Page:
Spiritual direction

Andy Hawes is Warden of Edenham Regional Retreat House

Most people involved in Spiritual Direction will admit that they find themselves, from time to time, completely out of their depth! They find themselves confronted with the experience of another person that they have no knowledge or understanding of. It is quite possible not to have the faintest idea of what might be offered by way of a response. But, out of the grace of God, a response does come. It is the same kind of `gift of words’ that Jesus prophesies for those who are persecuted and forced to defend themselves: `words are given at the right time.’

It is this openness to the insights of the Holy Spirit that distinguishes Spiritual Direction from counselling or psychotherapy and any other discipline. Spiritual Direction is in essence an aspect of prayer — of being open and vulnerable to the working of the Holy Spirit. It cannot be taught or bought. There is not a body of knowledge or a set of skills that can be acquired. Either one has the gift of discernment or one doesn’t.

This might sound rarefied or even elitist but it is nothing of the sort. It is my own view that this gift of discernment is distributed generously among the Body of Christ but it is not recognized. Among every group of Christians there will be individuals who have this intuitive awareness of what God is doing in the life of others. These are the people who can `say the right things’ or `understand what l mean.’ These will often be hidden, quiet members of a church. They will be trusted and trustworthy.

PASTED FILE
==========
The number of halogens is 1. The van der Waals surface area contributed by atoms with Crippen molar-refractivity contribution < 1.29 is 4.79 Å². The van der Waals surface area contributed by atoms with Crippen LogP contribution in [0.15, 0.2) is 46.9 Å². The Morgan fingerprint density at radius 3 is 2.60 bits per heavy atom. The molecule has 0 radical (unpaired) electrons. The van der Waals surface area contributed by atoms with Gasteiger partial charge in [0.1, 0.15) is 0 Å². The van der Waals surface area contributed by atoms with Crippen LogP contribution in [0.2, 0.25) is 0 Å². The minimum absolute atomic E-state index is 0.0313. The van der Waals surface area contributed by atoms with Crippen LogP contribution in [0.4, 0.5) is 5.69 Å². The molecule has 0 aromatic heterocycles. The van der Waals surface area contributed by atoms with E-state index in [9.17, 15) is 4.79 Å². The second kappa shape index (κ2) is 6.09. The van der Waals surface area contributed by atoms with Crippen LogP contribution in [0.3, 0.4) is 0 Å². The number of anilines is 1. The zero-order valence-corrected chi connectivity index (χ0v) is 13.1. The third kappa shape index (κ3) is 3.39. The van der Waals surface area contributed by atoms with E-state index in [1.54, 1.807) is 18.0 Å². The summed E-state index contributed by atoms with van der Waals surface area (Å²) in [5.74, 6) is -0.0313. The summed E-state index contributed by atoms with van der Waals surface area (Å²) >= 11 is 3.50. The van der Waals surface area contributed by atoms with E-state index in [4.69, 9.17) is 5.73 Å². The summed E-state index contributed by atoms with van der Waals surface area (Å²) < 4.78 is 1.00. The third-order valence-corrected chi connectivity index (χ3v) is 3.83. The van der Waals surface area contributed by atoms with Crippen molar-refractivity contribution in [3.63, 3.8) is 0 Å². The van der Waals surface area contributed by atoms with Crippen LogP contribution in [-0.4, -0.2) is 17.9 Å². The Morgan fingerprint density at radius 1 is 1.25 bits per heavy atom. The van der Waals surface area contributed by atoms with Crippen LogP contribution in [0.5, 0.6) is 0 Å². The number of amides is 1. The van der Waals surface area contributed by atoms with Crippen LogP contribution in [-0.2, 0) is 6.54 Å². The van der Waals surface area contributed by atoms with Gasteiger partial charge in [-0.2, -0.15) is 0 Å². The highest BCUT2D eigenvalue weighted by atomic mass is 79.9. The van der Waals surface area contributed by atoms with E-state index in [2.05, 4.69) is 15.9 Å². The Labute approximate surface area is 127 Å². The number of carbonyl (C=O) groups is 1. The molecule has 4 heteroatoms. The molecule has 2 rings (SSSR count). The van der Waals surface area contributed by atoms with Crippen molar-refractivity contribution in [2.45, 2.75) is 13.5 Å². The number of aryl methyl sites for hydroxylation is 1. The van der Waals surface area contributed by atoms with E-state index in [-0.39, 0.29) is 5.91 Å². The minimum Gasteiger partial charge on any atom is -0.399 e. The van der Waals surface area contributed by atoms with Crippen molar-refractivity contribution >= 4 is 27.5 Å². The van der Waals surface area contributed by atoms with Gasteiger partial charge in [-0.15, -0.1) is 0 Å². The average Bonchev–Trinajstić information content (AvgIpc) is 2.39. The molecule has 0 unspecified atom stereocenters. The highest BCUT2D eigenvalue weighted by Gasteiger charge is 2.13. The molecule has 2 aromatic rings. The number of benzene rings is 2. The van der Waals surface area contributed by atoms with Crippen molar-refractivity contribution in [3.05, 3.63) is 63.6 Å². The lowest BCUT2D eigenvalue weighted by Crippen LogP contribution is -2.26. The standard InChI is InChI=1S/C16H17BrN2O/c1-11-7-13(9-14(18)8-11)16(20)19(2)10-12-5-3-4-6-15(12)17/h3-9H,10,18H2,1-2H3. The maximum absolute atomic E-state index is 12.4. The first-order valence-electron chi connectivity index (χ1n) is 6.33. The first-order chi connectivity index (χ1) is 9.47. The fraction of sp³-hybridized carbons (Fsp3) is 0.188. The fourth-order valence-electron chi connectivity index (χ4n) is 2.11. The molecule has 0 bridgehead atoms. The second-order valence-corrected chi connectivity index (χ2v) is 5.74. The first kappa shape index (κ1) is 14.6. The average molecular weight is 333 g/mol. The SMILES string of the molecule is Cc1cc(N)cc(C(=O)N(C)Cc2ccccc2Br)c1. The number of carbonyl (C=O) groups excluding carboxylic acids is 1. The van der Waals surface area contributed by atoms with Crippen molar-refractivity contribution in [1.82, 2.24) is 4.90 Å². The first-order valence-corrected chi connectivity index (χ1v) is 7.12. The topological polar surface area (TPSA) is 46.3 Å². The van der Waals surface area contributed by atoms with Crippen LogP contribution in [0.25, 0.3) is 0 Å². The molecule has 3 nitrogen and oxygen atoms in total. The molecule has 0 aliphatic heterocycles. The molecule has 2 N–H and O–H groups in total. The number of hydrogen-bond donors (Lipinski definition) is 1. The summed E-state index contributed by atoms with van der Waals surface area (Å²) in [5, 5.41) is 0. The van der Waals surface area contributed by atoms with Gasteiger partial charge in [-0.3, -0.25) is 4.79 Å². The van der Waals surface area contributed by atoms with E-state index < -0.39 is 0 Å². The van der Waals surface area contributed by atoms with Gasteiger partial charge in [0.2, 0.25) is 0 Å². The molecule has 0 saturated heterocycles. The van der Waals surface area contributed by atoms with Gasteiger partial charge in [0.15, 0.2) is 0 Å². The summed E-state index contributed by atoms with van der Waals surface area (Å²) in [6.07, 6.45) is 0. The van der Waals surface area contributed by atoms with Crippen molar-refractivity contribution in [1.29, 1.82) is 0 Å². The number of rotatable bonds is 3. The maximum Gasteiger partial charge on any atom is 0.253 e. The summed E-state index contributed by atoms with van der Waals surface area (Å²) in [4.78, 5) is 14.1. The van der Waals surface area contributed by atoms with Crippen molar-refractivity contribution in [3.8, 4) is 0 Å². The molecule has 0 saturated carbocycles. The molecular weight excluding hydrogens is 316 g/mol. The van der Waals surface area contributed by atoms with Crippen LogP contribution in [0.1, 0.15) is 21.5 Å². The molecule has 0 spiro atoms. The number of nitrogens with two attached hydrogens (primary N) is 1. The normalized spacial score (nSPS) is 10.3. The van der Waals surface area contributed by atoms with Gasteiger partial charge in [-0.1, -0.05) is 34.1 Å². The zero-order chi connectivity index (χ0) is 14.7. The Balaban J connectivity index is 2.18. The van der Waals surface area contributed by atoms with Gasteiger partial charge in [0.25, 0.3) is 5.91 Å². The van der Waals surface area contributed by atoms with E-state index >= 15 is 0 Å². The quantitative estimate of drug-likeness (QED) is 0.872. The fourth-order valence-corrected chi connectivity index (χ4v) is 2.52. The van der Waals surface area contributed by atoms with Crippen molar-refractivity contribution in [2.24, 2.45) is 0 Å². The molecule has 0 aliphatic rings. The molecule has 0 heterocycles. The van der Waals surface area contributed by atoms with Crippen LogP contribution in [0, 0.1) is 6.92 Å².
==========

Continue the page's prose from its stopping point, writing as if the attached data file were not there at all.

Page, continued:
l am involved in training and supervising others in Spiritual Direction and it is often the case that individuals on the course have been `doing it for years’ without ever realizing that it might be termed `spiritual direction.’ These are people that have relationships that are centred on the life of the Spirit. It may be the case that they might have other interests that overlap with another person, but the key note of the relationship is that there is a liberty within it that places God at the centre. This is the essential focus for Spiritual Direction. Some people are very gifted at putting God at the centre of things and are able to talk about the things of God in an accessible way. Again, most church communities have people like this —their membership is essential to the vitality of the Body of Christ.

There has been a lively debate for some time as to whether it is necessary to have training and accreditation to be a Spiritual Director. My own view is that for some involved in the ministry an opportunity to reflect on their experience and to review it with others is very helpful. It also helpful for Spiritual Directors to gather a `vocabulary’ out of the Christian tradition to enable them to express and interpret the experience of those they serve. There are indeed techniques in listening and some sound lessons about the practicalities of the ministry that can be learned. But, having said all that, if someone thinks that Spiritual Direction is about knowledge and technique, they are barking up the wrong tree. The Spirit is the source of our life, and it is the Spirit that must direct our course.